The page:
Ubaldo Jimenez is still mostly terrible for the Indians

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Ubaldo Jimenez turns in just enough strong starts to make fans hope they may finally be getting the top-of-the-rotation starter the Indians thought they were trading for in the middle of last season, but instead he continues to be somewhere between “enigma” and “really bad pitcher.”

After his latest clunker versus the Rays yesterday his ERA is up to 5.24 on the season. Toss in his 5.10 ERA in 11 starts for Cleveland following the trade from Colorado last July and Jimenez has the following totals with the Indians:

30 starts, 5.18 ERA, 175 innings, 146 strikeouts, 94 walks, 24 homers allowed.

Jimenez was amazing in the first half of 2010, going 15-1 with a 2.20 ERA, but since then he’s started 66 games with a 4.63 ERA and seems to be getting further from his one-time ace potential as his strikeouts fall, his walks rise, and miles per hour remain missing from his fastball. Jimenez’s average fastball clocked in at 96.1 mph in 2009 and 2010, but fell to 93.5 mph last year and 92.5 mph this year.

Albert Pujols is eighth on the all-time home run list

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Albert Pujols kicked things off for the Angels in dramatic fashion on Friday night, cranking a two-RBI home run off of the Orioles’ Jeremy Hellickson to give the club an early lead in the first inning. The 350-footer was his 18th home run of the year and No. 609 in his 17-season career, tying Sammy Sosa on the all-time home run list for eighth overall and most home runs hit by a player born outside of the United States.

With the home run, Pujols sits just three homers shy of tying Jim Thome’s 612-home run record for seventh on the all-time list. That figures to be the last major milestone still ahead of the designated hitter this season, with Ken Griffey Jr.’s 630-home run mark still a distant 21 blasts away.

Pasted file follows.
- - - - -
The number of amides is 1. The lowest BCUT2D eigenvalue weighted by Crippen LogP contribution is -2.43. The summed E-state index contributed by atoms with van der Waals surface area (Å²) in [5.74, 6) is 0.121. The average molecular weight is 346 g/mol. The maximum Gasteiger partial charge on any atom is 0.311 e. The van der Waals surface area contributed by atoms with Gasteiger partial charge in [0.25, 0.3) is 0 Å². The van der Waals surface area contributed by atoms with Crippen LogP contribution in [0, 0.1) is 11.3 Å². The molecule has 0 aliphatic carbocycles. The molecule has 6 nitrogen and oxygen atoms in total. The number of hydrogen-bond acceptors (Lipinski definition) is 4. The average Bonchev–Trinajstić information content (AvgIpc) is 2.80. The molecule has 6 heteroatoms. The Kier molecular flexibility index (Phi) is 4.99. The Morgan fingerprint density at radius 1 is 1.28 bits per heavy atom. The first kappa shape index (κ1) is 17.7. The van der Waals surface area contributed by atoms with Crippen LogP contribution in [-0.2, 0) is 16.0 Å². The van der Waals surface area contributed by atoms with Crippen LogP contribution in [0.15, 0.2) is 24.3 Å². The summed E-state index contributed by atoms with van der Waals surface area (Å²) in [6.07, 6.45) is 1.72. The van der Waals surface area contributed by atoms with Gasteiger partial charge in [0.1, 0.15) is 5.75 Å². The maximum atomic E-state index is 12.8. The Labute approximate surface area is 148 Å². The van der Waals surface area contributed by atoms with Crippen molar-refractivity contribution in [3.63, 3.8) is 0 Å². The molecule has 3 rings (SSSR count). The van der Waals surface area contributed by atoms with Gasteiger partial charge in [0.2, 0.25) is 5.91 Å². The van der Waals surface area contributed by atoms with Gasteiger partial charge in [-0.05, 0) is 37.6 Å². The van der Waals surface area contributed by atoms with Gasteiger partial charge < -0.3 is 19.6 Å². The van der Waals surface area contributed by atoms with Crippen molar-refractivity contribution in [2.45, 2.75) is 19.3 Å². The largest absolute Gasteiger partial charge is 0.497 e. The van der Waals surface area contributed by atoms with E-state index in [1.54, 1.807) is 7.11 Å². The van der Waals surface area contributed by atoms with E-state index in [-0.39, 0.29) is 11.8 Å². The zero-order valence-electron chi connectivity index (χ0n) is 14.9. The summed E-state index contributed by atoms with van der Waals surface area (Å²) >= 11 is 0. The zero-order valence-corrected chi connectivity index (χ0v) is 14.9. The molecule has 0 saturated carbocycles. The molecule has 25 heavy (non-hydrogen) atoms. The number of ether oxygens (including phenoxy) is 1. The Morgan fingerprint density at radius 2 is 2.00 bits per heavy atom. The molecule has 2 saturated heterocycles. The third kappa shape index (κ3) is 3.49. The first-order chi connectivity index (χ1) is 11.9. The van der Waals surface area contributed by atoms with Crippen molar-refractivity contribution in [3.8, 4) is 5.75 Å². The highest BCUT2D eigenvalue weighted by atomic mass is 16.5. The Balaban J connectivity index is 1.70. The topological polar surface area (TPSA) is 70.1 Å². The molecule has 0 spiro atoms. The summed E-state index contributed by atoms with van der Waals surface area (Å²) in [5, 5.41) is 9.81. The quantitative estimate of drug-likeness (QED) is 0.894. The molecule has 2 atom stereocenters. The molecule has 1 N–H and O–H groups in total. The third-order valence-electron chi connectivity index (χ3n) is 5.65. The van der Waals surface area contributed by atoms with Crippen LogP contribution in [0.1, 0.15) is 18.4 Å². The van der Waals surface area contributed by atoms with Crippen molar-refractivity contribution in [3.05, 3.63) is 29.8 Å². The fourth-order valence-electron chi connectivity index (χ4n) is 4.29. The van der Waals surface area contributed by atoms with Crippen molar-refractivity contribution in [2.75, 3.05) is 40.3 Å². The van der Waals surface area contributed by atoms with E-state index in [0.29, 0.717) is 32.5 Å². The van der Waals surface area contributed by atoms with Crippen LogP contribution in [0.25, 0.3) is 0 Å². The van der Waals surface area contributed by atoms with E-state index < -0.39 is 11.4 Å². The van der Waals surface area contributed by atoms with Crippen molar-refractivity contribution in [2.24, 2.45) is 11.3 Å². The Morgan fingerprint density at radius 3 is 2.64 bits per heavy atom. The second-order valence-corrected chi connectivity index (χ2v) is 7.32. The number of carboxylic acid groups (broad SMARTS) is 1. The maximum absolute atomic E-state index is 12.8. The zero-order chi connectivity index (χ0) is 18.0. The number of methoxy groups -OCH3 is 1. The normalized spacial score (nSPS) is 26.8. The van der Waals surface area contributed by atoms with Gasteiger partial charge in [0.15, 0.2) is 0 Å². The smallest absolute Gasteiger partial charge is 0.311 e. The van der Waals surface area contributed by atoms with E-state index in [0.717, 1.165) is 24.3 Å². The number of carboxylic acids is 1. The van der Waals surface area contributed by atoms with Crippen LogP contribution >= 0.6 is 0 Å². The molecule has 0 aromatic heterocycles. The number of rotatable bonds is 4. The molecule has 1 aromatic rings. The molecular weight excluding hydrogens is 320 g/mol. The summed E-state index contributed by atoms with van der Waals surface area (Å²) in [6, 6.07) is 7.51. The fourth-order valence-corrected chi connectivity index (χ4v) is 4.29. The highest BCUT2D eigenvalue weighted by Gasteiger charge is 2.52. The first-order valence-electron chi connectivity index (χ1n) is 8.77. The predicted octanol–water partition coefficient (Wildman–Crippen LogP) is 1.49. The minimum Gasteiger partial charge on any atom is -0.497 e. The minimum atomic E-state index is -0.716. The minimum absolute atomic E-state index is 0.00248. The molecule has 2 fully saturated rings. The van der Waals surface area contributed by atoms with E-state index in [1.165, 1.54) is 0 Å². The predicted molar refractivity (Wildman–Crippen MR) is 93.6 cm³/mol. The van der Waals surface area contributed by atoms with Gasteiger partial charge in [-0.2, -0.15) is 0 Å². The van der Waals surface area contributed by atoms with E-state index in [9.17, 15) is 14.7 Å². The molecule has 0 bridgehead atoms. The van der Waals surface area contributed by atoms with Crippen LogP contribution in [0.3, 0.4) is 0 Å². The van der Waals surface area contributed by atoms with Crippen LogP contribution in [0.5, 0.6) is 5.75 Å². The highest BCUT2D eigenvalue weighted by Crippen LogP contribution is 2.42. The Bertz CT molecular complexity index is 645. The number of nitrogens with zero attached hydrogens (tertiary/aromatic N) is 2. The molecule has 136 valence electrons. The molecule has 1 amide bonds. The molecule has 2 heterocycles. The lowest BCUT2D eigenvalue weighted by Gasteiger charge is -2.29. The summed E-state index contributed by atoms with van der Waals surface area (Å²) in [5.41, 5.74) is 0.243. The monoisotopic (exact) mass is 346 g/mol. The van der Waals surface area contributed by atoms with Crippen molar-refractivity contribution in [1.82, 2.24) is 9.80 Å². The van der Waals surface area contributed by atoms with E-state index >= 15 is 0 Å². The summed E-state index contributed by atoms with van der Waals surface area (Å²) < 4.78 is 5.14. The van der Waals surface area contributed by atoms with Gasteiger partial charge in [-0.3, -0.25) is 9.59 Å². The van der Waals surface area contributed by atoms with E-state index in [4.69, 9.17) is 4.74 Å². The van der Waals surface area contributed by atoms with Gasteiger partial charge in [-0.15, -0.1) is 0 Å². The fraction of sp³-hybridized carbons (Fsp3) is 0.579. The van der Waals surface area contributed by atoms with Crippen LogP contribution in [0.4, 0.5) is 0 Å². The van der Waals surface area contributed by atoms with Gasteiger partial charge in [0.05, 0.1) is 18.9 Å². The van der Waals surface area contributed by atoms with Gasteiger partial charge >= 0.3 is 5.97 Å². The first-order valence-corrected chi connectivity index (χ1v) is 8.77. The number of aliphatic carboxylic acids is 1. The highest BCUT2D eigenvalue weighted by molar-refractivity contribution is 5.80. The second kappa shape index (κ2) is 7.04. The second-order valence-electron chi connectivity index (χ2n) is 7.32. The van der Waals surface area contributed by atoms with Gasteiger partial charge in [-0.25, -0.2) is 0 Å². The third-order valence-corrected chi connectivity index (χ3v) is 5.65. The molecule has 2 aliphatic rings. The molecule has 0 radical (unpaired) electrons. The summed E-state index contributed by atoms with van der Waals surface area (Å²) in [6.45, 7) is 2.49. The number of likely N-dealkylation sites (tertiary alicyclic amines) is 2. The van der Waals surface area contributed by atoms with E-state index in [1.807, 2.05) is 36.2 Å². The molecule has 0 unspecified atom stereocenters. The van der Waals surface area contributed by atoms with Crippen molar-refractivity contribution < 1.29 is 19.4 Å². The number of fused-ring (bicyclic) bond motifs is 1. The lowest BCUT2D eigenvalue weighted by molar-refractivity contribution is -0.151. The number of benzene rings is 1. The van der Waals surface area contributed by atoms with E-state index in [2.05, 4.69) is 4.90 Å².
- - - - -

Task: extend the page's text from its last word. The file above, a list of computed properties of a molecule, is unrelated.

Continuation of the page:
The Angels, meanwhile, ran with Pujols’ lead, collecting home runs from Kole Calhoun, C.J. Cron, Kaleb Cowart and Mike Trout. It wasn’t quite enough to quash the Orioles, however, who surged to a 9-7 finale after Manny Machado went 3-for-5 with three home runs and struck a walk-off grand slam in the bottom of the ninth.

Nationals place Max Scherzer on 10-day disabled list with neck inflammation

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The Nationals placed right-hander Max Scherzer on the 10-day disabled list with left neck inflammation, the team announced Friday. Scherzer was scratched from his scheduled start against the Padres and replaced by left-hander Matt Grace, though an official roster move has yet to be made to fill his spot on the roster. The assignment is retroactive to August 15.

Scherzer experienced a similar pain on the right side of his neck at the start of the month, though this is the first official stint he’ll serve on the disabled list in 2017. While comments from club manager Dusty Baker suggest that the injury wasn’t caused by any particular trauma, it seems likely that the ace right-hander will be sidelined for at least one more start.

It’s a terrible time to lose a star pitcher, especially with the Nationals positioned to make a deep run in the postseason, but their 14-game cushion in the NL East should buy them some time while Scherzer’s on the mend. Prior to his bout of inflammation, the 33-year-old looked remarkably healthy this season. He pitched through his fifth consecutive All-Star campaign and currently boasts a 12-5 record in 24 starts, complete with a 2.25 ERA (good for second-best among qualified starters), 2.2 BB/9 and 12.3 SO/9 in 160 1/3 innings.